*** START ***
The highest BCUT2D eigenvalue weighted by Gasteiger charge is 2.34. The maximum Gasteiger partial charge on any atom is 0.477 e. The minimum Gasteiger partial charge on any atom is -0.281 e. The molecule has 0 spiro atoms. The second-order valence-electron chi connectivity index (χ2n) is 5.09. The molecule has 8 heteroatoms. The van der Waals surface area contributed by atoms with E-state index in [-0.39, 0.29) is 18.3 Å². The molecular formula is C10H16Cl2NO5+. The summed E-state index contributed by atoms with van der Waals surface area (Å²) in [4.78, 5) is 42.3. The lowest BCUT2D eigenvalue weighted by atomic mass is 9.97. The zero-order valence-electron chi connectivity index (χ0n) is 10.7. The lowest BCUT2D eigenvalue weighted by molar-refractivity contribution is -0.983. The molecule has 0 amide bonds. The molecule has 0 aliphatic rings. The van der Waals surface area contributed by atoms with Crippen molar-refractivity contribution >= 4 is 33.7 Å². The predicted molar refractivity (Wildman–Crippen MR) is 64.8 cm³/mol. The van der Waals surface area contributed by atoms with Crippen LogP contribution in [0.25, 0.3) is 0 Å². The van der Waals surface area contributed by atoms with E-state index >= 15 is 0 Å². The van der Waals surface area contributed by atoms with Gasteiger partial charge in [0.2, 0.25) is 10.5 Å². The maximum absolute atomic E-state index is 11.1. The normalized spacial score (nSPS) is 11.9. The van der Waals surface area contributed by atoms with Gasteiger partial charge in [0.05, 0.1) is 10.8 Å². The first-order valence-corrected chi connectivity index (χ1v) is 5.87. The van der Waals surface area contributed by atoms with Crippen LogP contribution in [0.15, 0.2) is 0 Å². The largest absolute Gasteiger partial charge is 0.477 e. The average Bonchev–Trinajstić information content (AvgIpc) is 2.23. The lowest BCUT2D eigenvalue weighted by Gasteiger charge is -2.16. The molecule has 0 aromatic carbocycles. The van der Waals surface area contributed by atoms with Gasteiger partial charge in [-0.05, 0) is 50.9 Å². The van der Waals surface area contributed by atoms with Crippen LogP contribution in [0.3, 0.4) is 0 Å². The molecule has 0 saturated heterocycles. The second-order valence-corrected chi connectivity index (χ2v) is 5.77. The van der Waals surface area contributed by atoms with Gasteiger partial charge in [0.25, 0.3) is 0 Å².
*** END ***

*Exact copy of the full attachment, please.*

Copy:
The highest BCUT2D eigenvalue weighted by Gasteiger charge is 2.34. The maximum Gasteiger partial charge on any atom is 0.477 e. The minimum Gasteiger partial charge on any atom is -0.281 e. The molecule has 0 spiro atoms. The second-order valence-electron chi connectivity index (χ2n) is 5.09. The molecule has 8 heteroatoms. The van der Waals surface area contributed by atoms with E-state index in [-0.39, 0.29) is 18.3 Å². The molecular formula is C10H16Cl2NO5+. The summed E-state index contributed by atoms with van der Waals surface area (Å²) in [4.78, 5) is 42.3. The lowest BCUT2D eigenvalue weighted by atomic mass is 9.97. The zero-order valence-electron chi connectivity index (χ0n) is 10.7. The lowest BCUT2D eigenvalue weighted by molar-refractivity contribution is -0.983. The molecule has 0 amide bonds. The molecule has 0 aliphatic rings. The van der Waals surface area contributed by atoms with Crippen molar-refractivity contribution >= 4 is 33.7 Å². The predicted molar refractivity (Wildman–Crippen MR) is 64.8 cm³/mol. The van der Waals surface area contributed by atoms with Crippen LogP contribution in [0.25, 0.3) is 0 Å². The van der Waals surface area contributed by atoms with E-state index >= 15 is 0 Å². The van der Waals surface area contributed by atoms with Gasteiger partial charge in [0.2, 0.25) is 10.5 Å². The maximum absolute atomic E-state index is 11.1. The normalized spacial score (nSPS) is 11.9. The van der Waals surface area contributed by atoms with Gasteiger partial charge in [0.05, 0.1) is 10.8 Å². The first-order valence-corrected chi connectivity index (χ1v) is 5.87. The van der Waals surface area contributed by atoms with Crippen LogP contribution in [0.15, 0.2) is 0 Å². The largest absolute Gasteiger partial charge is 0.477 e. The average Bonchev–Trinajstić information content (AvgIpc) is 2.23. The lowest BCUT2D eigenvalue weighted by Gasteiger charge is -2.16. The molecule has 0 aromatic carbocycles. The van der Waals surface area contributed by atoms with Gasteiger partial charge in [-0.05, 0) is 50.9 Å². The van der Waals surface area contributed by atoms with Crippen LogP contribution in [0.3, 0.4) is 0 Å². The molecule has 0 saturated heterocycles. The second-order valence-corrected chi connectivity index (χ2v) is 5.77. The van der Waals surface area contributed by atoms with Gasteiger partial charge in [0.25, 0.3) is 0 Å².